On Monday I started a blog about the artificial sweetener aspartame with a reference to my preference for a diet rich in natural, unprocessed foods. Such a diet might be described in various ways including a ‘hunter-gatherer’, ‘caveman’ or ‘paleolithic’ diet. However such a diet is described, the aim is the same: to feed the body with foods that have been long-time elements of the human diet. This way, in theory at least, we’ll be giving the body the foods it has evolved to eat, and are therefore the best for it.
My belief is that there’s an abundance of evidence that going back to basics with our diet is the way forward for individuals wishing to optimise their health. And a recently-published study seems to have added to this body of evidence.
The study in question tested the impact of a ‘paleolithic’ diet in 20 men and women aged 20-40 . The dietary instruction given to participants of this study were as follows:
Foods permitted in unlimited quantities:
All fresh or frozen fruits, berries and vegetables except legumes, canned tomatoes without additives except for citric acid, fresh or frozen unsalted fish and seafood, fresh or frozen unsalted lean meats and minced meat, unsalted nuts (except peanuts), fresh squeezed lemon or lime juice (as dressing), flaxseed or rapeseed oil (as dressing), coffee and tea (without sugar, honey, milk or cream), all salt-free spices.
Food permitted in limited quantity:
Dried fruit (2 days/week), salted seafood (one meal/week), fat meat (one meal/week), potatoes (two medium sized/day), honey (used in marinade once/week), cured meats (as entrée once/week), mineral water (only when drinkable tap water was not available).
All milk and dairy products, all grain products (including maize and rice), all legumes (beans, lentils, peanuts), processed meats (e.g. sausages, pâtés), canned food (except tomatoes, see above) and all forms of confectionery, ice cream, sorbet, soft drinks, juices, syrups, liquor, sugar and salt.
Individuals were instructed to eat this diet for 3 weeks. 14 of the 20 individuals who volunteered for the study actually finished it.
Compared to what they had been eating previously, eating the paleolithic diet led to a significant reduction in overall food intake (about 900 calories less per day on average). Fat consumption reduced by about 20 g per day, but more notably, I think, is that carbohydrate consumption fell by 177 g per day on average (it has been previously been noted that primitive diets tends to be lower in carbohydrate than a typical Western diet ). The paleolithic diet also was higher in vitamin C and lower in sodium than the baseline diet.
After just 3 weeks, there was significant change in a number of measurements. Most notably, these were:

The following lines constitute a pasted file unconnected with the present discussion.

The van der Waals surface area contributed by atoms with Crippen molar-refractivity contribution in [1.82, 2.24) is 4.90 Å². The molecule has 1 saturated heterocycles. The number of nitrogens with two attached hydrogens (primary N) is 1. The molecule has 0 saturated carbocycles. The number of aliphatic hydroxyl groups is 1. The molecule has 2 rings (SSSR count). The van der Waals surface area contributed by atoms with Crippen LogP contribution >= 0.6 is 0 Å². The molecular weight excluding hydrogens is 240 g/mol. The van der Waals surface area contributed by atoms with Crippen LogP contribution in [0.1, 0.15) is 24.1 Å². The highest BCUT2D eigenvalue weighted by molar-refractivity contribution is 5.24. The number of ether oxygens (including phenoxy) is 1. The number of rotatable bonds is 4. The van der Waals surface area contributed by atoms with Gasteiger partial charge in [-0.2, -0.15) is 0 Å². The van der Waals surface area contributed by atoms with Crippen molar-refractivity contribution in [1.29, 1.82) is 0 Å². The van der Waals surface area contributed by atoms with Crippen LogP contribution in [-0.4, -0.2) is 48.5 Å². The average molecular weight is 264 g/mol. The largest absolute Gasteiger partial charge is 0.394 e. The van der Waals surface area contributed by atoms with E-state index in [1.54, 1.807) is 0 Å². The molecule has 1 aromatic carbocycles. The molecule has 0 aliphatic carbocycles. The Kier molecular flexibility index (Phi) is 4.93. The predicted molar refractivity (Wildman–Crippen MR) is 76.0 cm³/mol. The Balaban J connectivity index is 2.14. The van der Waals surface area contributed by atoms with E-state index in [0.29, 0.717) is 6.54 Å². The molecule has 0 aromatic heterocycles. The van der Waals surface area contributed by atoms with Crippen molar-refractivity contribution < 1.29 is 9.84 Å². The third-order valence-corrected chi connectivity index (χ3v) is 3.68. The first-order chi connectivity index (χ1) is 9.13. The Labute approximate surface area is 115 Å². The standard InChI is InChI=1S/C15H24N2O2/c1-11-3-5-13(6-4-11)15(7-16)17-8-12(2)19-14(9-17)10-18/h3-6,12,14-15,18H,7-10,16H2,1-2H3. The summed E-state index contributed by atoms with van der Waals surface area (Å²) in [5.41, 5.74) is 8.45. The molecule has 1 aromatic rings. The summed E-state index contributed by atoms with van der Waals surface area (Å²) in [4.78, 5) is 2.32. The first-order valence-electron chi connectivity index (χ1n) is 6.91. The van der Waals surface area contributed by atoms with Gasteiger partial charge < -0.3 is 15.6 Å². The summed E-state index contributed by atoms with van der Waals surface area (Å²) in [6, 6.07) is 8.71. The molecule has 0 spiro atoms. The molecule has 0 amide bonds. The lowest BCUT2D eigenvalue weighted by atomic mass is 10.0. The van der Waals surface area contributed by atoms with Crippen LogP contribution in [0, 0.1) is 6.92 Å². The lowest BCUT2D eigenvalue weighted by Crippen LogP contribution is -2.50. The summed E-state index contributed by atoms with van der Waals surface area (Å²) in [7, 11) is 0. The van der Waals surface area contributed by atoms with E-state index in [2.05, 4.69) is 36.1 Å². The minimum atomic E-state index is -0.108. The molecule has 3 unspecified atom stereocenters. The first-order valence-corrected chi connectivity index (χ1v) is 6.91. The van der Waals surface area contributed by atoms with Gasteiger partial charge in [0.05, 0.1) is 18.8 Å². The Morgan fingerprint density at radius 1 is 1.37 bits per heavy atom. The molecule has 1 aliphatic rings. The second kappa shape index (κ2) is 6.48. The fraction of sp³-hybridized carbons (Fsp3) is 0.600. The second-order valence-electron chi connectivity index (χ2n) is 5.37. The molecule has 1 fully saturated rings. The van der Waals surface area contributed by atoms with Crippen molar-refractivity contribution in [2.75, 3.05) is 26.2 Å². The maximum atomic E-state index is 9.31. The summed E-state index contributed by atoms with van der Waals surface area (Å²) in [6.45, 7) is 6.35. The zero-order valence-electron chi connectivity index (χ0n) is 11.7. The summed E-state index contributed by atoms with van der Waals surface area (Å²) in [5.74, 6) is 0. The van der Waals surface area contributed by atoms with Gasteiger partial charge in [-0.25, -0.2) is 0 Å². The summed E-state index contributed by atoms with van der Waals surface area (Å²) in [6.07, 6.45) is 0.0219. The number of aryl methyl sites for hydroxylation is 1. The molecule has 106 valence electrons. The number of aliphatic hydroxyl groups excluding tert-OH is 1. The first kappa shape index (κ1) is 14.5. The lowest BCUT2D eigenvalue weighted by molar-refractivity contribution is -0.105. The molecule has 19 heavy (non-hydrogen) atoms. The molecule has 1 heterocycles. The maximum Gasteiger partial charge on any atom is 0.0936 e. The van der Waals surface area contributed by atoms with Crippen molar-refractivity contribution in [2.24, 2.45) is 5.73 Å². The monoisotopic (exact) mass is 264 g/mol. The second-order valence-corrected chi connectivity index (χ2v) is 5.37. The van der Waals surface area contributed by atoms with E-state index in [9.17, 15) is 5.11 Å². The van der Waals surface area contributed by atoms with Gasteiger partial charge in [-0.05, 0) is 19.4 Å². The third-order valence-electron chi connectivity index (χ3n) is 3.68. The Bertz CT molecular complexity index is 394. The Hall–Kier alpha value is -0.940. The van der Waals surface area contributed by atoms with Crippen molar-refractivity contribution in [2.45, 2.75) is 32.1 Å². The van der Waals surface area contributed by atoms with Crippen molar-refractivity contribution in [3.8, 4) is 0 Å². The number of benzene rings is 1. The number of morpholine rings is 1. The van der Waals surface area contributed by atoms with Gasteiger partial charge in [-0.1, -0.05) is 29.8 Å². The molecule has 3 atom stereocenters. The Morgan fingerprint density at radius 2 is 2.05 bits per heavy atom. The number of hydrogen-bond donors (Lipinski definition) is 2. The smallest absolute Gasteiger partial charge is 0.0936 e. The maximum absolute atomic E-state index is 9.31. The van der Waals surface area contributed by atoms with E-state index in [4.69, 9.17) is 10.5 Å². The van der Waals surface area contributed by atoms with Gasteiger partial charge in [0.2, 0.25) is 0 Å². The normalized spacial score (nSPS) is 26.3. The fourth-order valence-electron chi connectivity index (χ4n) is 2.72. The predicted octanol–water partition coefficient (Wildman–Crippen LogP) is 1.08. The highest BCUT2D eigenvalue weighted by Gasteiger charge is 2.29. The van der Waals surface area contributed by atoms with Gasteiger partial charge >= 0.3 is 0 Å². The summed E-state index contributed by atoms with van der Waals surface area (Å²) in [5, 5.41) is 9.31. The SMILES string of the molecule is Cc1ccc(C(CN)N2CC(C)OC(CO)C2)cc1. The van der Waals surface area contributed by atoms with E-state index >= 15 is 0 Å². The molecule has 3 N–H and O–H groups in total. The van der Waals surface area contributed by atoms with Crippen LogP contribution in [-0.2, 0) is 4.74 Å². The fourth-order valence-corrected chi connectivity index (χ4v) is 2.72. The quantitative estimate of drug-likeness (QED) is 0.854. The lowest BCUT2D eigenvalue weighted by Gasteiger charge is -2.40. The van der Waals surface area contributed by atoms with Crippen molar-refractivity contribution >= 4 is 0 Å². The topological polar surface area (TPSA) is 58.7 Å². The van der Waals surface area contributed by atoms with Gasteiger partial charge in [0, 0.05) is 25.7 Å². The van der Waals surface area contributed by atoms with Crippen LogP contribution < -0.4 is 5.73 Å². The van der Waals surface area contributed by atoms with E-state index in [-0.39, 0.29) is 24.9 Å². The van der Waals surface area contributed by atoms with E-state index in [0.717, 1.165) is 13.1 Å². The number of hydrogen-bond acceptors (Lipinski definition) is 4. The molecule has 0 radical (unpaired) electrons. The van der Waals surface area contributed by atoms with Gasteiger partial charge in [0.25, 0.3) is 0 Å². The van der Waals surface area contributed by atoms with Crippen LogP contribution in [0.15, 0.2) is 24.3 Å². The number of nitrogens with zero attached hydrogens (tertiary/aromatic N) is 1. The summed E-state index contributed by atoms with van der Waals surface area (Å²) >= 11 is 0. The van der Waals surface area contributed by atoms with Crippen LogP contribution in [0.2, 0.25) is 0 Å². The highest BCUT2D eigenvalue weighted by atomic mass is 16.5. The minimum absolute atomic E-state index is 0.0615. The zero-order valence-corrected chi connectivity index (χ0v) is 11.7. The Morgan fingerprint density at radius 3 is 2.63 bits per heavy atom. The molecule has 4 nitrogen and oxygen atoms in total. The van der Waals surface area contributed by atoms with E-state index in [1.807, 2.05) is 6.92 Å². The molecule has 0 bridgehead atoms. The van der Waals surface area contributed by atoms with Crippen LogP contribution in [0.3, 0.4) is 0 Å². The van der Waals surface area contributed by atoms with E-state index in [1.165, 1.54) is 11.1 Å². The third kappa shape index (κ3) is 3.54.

An average weight reduction of 2.3 kg (about 5 lbs)
An average reduction in waist circumference of 1.5 cm (about ½ inch)
An average reduction in systolic blood pressure (the higher of the two blood pressure readings) of 3 mmHg (mm of mercury)
A 72 per cent reduction in the levels of a substance known as plasminogen activator inhibitor-1 (this would be expected to reduce the clotting tendency of the blood, which might translate into a reduced risk of heart attack and stroke)
This study is somewhat hampered by the absence of a control group (a group eating a diet against which the paleolithic diet could be compared) and its small scale (just 14 people). However, its results mirror very much what I find in practice: when individuals move their diet in a primal direction, they very often end up eating less quite naturally, and also will tend to shed weight with relative ease as a result. Also, the results from such a dietary change, in my experience, can be quick (as this study demonstrates).
Longer-term studies of a paleolithic diet would be nice to have. However, in their absence, all we have to go on is our experience. Here again, mine are generally positive. Because eating this sort of diet usually allows individuals to lose excess weight without hunger, it is something that individuals tend to find sustainable in the long term, which obviously ups the chances of good results in the long term too. Generally speaking, I reckon going back to our nutritional past is the way forward for those seeking to lose weight and optimise their health.
1. �-sterdahl M, et al. Effects of a short-term intervention with a paleolithic diet in healthy volunteers. European Journal of Clinical Nutrition 2008;62:682″685
2. Cordain L, et al. Plant-animal subsistence ratios and macronutrient energy estimations in worldwide hunter-gatherer diets. Am J Clin Nutr. 2000;71(3):682-92